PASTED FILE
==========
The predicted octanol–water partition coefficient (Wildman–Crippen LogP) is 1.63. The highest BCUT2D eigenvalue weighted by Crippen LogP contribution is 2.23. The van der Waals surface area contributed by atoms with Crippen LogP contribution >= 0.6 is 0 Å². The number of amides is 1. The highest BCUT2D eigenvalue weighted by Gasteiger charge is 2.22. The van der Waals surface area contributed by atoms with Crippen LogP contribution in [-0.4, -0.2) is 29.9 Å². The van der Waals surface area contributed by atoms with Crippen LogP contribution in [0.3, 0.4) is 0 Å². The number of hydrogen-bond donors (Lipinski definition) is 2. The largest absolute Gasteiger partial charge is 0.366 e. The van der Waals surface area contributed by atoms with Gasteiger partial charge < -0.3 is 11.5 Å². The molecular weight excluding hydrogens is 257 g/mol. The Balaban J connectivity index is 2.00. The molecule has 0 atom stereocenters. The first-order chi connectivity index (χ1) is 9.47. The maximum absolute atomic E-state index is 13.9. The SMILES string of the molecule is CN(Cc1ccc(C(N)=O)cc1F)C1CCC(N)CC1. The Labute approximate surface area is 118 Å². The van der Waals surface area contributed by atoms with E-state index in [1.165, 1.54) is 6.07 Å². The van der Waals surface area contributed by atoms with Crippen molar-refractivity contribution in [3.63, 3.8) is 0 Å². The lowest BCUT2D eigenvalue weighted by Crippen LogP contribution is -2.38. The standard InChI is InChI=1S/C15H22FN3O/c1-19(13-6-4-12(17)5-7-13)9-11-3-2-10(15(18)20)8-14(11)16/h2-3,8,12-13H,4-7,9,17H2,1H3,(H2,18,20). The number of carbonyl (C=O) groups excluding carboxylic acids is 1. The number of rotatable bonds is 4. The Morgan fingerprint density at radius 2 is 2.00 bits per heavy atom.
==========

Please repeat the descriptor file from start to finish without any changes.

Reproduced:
The predicted octanol–water partition coefficient (Wildman–Crippen LogP) is 1.63. The highest BCUT2D eigenvalue weighted by Crippen LogP contribution is 2.23. The van der Waals surface area contributed by atoms with Crippen LogP contribution >= 0.6 is 0 Å². The number of amides is 1. The highest BCUT2D eigenvalue weighted by Gasteiger charge is 2.22. The van der Waals surface area contributed by atoms with Crippen LogP contribution in [-0.4, -0.2) is 29.9 Å². The van der Waals surface area contributed by atoms with Crippen LogP contribution in [0.3, 0.4) is 0 Å². The number of hydrogen-bond donors (Lipinski definition) is 2. The largest absolute Gasteiger partial charge is 0.366 e. The van der Waals surface area contributed by atoms with Gasteiger partial charge < -0.3 is 11.5 Å². The molecular weight excluding hydrogens is 257 g/mol. The Balaban J connectivity index is 2.00. The molecule has 0 atom stereocenters. The first-order chi connectivity index (χ1) is 9.47. The maximum absolute atomic E-state index is 13.9. The SMILES string of the molecule is CN(Cc1ccc(C(N)=O)cc1F)C1CCC(N)CC1. The Labute approximate surface area is 118 Å². The van der Waals surface area contributed by atoms with E-state index in [1.165, 1.54) is 6.07 Å². The van der Waals surface area contributed by atoms with Crippen molar-refractivity contribution in [3.63, 3.8) is 0 Å². The lowest BCUT2D eigenvalue weighted by Crippen LogP contribution is -2.38. The standard InChI is InChI=1S/C15H22FN3O/c1-19(13-6-4-12(17)5-7-13)9-11-3-2-10(15(18)20)8-14(11)16/h2-3,8,12-13H,4-7,9,17H2,1H3,(H2,18,20). The number of carbonyl (C=O) groups excluding carboxylic acids is 1. The number of rotatable bonds is 4. The Morgan fingerprint density at radius 2 is 2.00 bits per heavy atom.